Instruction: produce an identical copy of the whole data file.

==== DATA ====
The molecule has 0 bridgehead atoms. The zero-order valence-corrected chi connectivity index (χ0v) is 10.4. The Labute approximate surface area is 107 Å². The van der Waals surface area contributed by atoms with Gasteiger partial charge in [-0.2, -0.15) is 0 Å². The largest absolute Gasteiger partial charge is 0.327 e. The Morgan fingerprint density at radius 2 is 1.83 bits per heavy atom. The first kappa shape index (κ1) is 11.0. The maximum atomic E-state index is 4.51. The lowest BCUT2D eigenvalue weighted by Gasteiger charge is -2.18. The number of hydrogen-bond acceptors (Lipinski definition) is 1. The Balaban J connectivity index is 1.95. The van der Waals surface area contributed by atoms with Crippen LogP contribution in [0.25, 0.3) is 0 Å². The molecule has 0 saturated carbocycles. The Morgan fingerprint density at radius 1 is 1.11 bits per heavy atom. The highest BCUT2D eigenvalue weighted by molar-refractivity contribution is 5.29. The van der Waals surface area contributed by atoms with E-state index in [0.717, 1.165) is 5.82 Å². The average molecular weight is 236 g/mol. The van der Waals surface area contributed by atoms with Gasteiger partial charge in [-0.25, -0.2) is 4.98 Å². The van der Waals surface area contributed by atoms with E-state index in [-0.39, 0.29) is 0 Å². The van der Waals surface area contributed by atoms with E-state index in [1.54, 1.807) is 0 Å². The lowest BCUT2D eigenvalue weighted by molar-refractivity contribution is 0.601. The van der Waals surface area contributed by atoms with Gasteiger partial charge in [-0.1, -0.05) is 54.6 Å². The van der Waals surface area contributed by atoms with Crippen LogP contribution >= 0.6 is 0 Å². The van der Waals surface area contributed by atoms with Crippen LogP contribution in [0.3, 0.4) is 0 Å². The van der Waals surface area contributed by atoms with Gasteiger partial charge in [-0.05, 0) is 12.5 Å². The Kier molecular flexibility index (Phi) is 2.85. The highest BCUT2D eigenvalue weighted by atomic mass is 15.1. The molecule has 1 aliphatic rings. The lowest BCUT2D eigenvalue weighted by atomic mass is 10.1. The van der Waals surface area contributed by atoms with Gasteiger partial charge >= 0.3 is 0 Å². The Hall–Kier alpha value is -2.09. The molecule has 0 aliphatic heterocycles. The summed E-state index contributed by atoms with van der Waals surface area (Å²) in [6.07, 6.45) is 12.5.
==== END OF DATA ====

The molecule has 0 bridgehead atoms. The zero-order valence-corrected chi connectivity index (χ0v) is 10.4. The Labute approximate surface area is 107 Å². The van der Waals surface area contributed by atoms with Gasteiger partial charge in [-0.2, -0.15) is 0 Å². The largest absolute Gasteiger partial charge is 0.327 e. The Morgan fingerprint density at radius 2 is 1.83 bits per heavy atom. The first kappa shape index (κ1) is 11.0. The maximum atomic E-state index is 4.51. The lowest BCUT2D eigenvalue weighted by Gasteiger charge is -2.18. The number of hydrogen-bond acceptors (Lipinski definition) is 1. The Balaban J connectivity index is 1.95. The van der Waals surface area contributed by atoms with Crippen LogP contribution in [0.25, 0.3) is 0 Å². The molecule has 0 saturated carbocycles. The Morgan fingerprint density at radius 1 is 1.11 bits per heavy atom. The highest BCUT2D eigenvalue weighted by molar-refractivity contribution is 5.29. The van der Waals surface area contributed by atoms with E-state index in [0.717, 1.165) is 5.82 Å². The average molecular weight is 236 g/mol. The van der Waals surface area contributed by atoms with Gasteiger partial charge in [-0.25, -0.2) is 4.98 Å². The van der Waals surface area contributed by atoms with E-state index in [-0.39, 0.29) is 0 Å². The van der Waals surface area contributed by atoms with E-state index in [1.54, 1.807) is 0 Å². The lowest BCUT2D eigenvalue weighted by molar-refractivity contribution is 0.601. The van der Waals surface area contributed by atoms with Gasteiger partial charge in [-0.1, -0.05) is 54.6 Å². The van der Waals surface area contributed by atoms with Crippen LogP contribution >= 0.6 is 0 Å². The van der Waals surface area contributed by atoms with Crippen LogP contribution in [0.3, 0.4) is 0 Å². The van der Waals surface area contributed by atoms with Gasteiger partial charge in [-0.05, 0) is 12.5 Å². The Kier molecular flexibility index (Phi) is 2.85. The highest BCUT2D eigenvalue weighted by atomic mass is 15.1. The molecule has 1 aliphatic rings. The lowest BCUT2D eigenvalue weighted by atomic mass is 10.1. The van der Waals surface area contributed by atoms with Gasteiger partial charge >= 0.3 is 0 Å². The Hall–Kier alpha value is -2.09. The molecule has 0 aliphatic heterocycles. The summed E-state index contributed by atoms with van der Waals surface area (Å²) in [6.07, 6.45) is 12.5.